Altered uteroplacental hemodynamics can result in placental hypoxia [119], oxidative stress [7,120,121], and physical damage to the maternal–fetal interface due to increased uteroplacental perfusion pressure [120]. These insults to placental tissues cause the release of placental-derived DAMPs, including heat shock proteins, uric acid, ATP, and high-mobility group box-1 (HMGB1) proteins, into the maternal circulation [122]. The activation of PRRs by DAMPs results in the initiation of signaling pathways such as the myeloid differentiation factor 88 (MyD88)-dependent and -independent pathways, ultimately leading to the production of inflammatory cytokines [123]. Notably, TLR-4 plays a role in the pathophysiology of preterm birth, pre-eclampsia, and FGR [124,125,126]. The binding of agonists to TLR-4 receptors on uNK cells results in the association of the TLR-4 receptor with MyD88 or the adaptor protein Toll/IL-1 receptor domain-containing adaptor inducing IFN-β (TRIF), ultimately activating the NFκB pathway [123]. This eventually stimulates the production of pro-inflammatory cytokines, such as IFNγ, by uNK cells [127]. In pregnancy complications such as pre-eclampsia and preterm birth, TLRs can be overexpressed, leading to excessive inflammation [125,128].
We propose that during a pregnancy complication, the excessive release of placental DAMPs due to uteroplacental malperfusion leads to the amplification of the initial inflammation that triggered the pathogenesis of the complication. We also propose that the enhanced release of placental DAMPs in the maternal circulation is critical for long-term epigenetic reprogramming and memory acquisition in bone marrow innate immune cell precursors, leading to an increased risk of disease later in life.

6. Adaptations of the Innate Immune System

The innate immune system adapts to insults including infections, inflammation, and injury [129]. Adaptive programs include differentiation, priming, and the acquisition of trained immunity (TI) and tolerance, and depend on the duration, type, and magnitude of the insult [129]. Differentiation is associated with a change in the function and morphology of cells from immature to mature phenotypes [129]. Priming includes functional changes in phenotype leading to enhanced immunological activity [129]. Once the stimulus is removed, this activity remains constant and does not return to basal levels. Priming contrasts with innate memory, which is characterized by either an enhanced (trained immunity) or a dampened (tolerance) production of pro-inflammatory cytokines upon a secondary exposure to a similar but not necessarily identical DAMP or PAMP (Figure 1) [129].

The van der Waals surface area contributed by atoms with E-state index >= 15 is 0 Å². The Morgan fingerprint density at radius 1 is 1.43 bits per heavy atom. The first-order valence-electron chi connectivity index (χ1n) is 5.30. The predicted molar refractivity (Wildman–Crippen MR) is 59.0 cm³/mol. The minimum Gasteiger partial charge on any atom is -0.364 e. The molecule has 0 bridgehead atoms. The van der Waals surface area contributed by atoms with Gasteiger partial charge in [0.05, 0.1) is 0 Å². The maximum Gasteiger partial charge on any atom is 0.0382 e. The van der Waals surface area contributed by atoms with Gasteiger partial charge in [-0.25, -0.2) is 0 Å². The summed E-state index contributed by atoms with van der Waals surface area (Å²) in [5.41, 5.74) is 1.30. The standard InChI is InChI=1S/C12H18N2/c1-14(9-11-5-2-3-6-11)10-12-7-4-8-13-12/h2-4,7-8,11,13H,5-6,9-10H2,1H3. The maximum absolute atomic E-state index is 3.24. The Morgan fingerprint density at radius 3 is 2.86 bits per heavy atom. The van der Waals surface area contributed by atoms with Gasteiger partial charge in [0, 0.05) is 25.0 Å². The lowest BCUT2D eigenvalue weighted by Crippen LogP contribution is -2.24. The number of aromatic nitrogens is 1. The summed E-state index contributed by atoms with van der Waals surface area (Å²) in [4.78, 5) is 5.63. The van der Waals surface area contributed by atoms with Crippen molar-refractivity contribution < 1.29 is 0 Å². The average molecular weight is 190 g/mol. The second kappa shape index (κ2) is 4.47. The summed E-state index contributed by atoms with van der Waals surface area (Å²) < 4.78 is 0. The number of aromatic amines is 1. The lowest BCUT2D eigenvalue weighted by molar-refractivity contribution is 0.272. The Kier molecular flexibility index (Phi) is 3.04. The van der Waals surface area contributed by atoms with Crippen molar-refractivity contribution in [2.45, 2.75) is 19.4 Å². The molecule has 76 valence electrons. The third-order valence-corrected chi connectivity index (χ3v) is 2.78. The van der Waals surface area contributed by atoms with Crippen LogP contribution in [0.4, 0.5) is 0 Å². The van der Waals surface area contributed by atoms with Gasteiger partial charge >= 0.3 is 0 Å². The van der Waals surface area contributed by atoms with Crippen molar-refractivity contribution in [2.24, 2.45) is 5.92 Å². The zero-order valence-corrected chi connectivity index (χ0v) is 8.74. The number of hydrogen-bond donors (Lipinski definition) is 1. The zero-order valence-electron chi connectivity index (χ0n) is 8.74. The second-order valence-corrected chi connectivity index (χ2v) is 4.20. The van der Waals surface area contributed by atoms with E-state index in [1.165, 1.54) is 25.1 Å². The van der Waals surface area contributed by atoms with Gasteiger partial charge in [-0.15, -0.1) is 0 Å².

Trained immunity and tolerance occur due to epigenetic changes, e.g., histone modifications, leading to the enhanced or decreased transcriptional activation of pro-inflammatory genes, respectively, upon subsequent exposure to a DAMP or a PAMP [129]. For example, studies have demonstrated that when innate immune cells are trained and active, the trimethylation of the fourth lysine in histone H3 (H3K4me3) is increased throughout the genome, indicating an open chromatin configuration [130]. When the cell returns to basal activation levels, the monomethylation of lysine 4 in histone 3 (H3K4me1) persists and allows for a rapid and enhanced response upon restimulation [130]. These TI-associated epigenetic modifications result in the enhanced production of proinflammatory cytokines (e.g., TNF and IL-1β) [130]. The epigenetic changes that occur in innate immune cells depend on the quantity and type of PAMPs and DAMPs that interact with their respective PRRs [19]. For example, when LPS binds to TLR-4, tolerance to endotoxin can be induced [19]. Indeed, Wen et al. reported that peritonitis-induced sepsis led to long-term immunosuppression in dendritic cells as a result of epigenetic changes [131]. However, tolerance has also been demonstrated to be reversible. Ifrim et al. demonstrated that the exposure of monocytes to high concentrations of TLR ligands leads to tolerance, which can be switched to TI upon exposure to low concentrations of TLR ligands [132]. Moreover, LPS-induced tolerance in monocytes can be reversed following exposure to β-glucan (a component of the cell wall of Candida albicans), a PAMP associated with TI that binds primarily to the PRR dectin-1 [133].

6.1. Trained Immunity: Friend or Foe?